Sadly gender based violence is one of the things that Papua New Guinea (PNG) is renowned for, not the kind, smiley people or the breathtaking landscape. Research suggests that 66% of women have been beaten up by their husband or partner with the figure shockingly close to 100% in some areas of the country; that 50% of women have been forced to have sex against their will, inside and outside of marriage; and that 60% of men admit to participating in group sex or gang rape. The numbers when you consider the impact on children, families and the whole community are even greater.
But it is very easy to get sucked in by statistics and sensational coverage of this emotive subject and not look at the excellent work being done to slowly change the experience of many Papua New Guineans.
Voluntary Service Overseas’ (VSO) health programme is making headway within one of its Gender Based Violence (GBV) projects. The work to combat GBV in PNG aims to change attitudes that will in time lead to behaviour change. This is a very slow process, but for future generations it offers hope.
The GBV project is currently working in five wards across two provinces, Madang and Mendi, in PNG. The project aims to work in two areas, linking prevention with treatment; facilitating change of attitudes about GBV, increasing knowledge of the law and family sexual violence (FSV) and supporting improved service delivery to enable better quality treatment and increased access to appropriate services.
In Madang, Catherine Bedford, VSO volunteer whose background as a psychiatric nurse specialising in trauma, is working in the treatment arm of the project. She is helping to set up a Family Support Centre (FSC) at Modilon Hospital where survivors of physical and sexual violence will receive a full package of care. They will get medical treatment, prophylaxis for HIV and sexually transmitted infections, vaccinations, psychological treatment, legal advice and follow up care including psychological follow up, long-term counseling if they want it, retesting for HIV and they will be given a medical report that can be used in court. This comprehensive and streamlined service will significantly transform the care being offered to survivors.
Following eight months of being at the hospital Catherine has identified areas for development and some changes have already happened: “All women now receive the same treatment no matter what time of day or night it is and at weekends as well. Before, sexual assault survivors who came in the evening or weekends had no access to post exposure prophylaxis, which significantly reduces the risk of getting HIV. There is now a specialist pack that is left on the out of hours’ wards. There is also more of a sense of giving the women space and privacy and less that they are left in the middle of the chaotic emergency department. When women have overcome the first barrier of asking for help, the reality is that they will have travelled for many hours from remote villages to reach the hospital. This means that it is essential that they get a good quality service that meets their needs and that they are not told to come back the next day because the medicine that they need is not available.”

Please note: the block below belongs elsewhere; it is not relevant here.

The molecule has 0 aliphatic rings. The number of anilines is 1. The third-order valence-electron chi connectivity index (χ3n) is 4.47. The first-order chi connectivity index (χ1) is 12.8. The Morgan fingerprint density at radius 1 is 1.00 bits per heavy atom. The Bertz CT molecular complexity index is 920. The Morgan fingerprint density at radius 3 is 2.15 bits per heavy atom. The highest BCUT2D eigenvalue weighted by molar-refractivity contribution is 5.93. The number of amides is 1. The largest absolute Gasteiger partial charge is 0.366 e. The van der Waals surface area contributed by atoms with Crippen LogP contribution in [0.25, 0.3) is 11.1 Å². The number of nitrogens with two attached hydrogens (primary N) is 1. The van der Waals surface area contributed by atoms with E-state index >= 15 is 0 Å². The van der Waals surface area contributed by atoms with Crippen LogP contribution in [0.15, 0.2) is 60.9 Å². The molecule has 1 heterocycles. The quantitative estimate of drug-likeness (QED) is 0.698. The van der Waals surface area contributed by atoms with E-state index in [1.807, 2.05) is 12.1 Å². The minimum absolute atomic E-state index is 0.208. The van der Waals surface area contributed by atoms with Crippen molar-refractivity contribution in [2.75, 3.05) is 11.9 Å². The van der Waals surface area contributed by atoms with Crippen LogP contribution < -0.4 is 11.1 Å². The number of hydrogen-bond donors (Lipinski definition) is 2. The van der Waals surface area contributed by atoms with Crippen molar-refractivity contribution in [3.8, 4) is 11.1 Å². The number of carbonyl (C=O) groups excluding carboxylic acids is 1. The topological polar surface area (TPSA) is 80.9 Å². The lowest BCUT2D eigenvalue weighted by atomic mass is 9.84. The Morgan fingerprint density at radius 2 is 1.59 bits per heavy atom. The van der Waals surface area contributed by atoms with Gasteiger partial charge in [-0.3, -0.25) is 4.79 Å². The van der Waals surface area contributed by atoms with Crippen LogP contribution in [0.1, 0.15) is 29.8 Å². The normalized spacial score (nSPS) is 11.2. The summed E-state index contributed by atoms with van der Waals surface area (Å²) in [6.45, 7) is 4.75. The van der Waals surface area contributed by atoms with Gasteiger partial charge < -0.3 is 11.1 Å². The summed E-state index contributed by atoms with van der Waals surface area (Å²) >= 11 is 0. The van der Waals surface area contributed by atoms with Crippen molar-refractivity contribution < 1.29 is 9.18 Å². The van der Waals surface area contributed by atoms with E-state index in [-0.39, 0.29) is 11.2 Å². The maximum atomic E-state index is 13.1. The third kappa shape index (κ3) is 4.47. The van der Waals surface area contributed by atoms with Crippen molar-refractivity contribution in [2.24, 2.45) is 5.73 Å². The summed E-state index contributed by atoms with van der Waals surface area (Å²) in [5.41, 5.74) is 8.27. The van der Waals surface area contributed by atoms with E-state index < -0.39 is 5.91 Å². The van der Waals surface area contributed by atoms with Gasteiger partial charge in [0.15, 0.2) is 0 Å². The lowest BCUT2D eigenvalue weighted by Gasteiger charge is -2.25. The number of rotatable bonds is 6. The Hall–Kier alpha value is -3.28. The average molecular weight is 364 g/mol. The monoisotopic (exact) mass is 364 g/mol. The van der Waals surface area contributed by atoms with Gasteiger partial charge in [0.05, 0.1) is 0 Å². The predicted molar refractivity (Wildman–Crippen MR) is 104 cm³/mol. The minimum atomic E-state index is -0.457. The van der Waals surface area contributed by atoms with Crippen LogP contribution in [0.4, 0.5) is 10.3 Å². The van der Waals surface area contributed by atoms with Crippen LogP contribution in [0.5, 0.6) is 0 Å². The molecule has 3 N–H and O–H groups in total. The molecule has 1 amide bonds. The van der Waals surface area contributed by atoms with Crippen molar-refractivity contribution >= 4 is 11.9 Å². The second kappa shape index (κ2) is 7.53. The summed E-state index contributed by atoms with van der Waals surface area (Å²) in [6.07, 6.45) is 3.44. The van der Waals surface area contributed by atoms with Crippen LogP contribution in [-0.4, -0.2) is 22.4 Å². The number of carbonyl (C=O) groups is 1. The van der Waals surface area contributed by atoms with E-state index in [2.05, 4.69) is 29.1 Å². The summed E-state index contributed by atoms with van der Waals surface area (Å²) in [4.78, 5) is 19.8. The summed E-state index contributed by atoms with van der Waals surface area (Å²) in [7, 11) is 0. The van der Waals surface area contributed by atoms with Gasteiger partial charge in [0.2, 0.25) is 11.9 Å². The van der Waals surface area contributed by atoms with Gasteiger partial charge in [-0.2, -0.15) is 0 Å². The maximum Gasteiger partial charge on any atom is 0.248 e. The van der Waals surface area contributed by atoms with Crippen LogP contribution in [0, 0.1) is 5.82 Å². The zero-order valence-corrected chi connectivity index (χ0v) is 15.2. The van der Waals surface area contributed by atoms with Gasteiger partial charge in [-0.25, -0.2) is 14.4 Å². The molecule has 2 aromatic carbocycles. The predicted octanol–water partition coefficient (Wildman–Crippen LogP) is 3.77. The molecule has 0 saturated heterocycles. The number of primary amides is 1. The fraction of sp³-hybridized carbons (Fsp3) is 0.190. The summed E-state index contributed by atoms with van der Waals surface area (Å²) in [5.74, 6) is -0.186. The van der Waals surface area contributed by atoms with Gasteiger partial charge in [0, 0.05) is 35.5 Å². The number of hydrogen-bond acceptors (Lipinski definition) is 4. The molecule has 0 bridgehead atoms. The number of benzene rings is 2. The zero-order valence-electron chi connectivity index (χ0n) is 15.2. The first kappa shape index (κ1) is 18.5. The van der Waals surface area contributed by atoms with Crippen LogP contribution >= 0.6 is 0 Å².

In the short term Catherine is also offering survivors psychological intervention. As soon as staff is recruited she will be capacity building so that they can deliver the service. She has commenced regular hospital meetings to look at referral and treatment pathways, has put together training packages for hospital staff and is working closely with the other organisations in the province to achieve sustainable change. In Mendi, Stella Wragg, VSO volunteer who is also a psychiatric nurse is based in the remote highlands community to set up a FSC at Mendi General Hospital.
“It is essential that they get a good quality service that meets their needs and that they are not told to come back the next day because the medicine that they need is not available.”
Charles Olinga, VSO volunteer whose area of expertise is in community mobilisation is working within the prevention arm of the project, he works across Madang and Mendi with community based organisations and community leaders. Charles’ partner organisation is the Country Women’s Association in Madang and together they have been delivering training and workshops on subjects like gender sensitisation looking at demystifying myths and biases that maintain the violence surrounding gender, people’s attitudes and the law. They have conducted a baseline study into attitudes and knowledge surrounding GBV, the results have been fed back to the communities and have come up with a community action plans. He is also involved with male advocacy training and working with village ward leaders.
Significant changes in the law to do with GBV and FSV are still mostly unknown within communities; many are unaware that rape is illegal within marriage. It is still common for families to seek home treatment for survivors and compensation from the perpetrator. The effect of this is that survivors often don’t come to the hospital in time for prophylaxis as the family is looking for the perpetrator. With education about what survivors need the hope is that they will use the service.
With the amazing work being done in this project, the experience of survivors should be that they have quicker access to quality, more appropriate treatment and services. The statistics and ingrained behavior won’t change overnight, but long-term the hope is that there is more knowledge and awareness of the implications of GBV, particularly on children and that these changes go some way to preventing wide spread violence.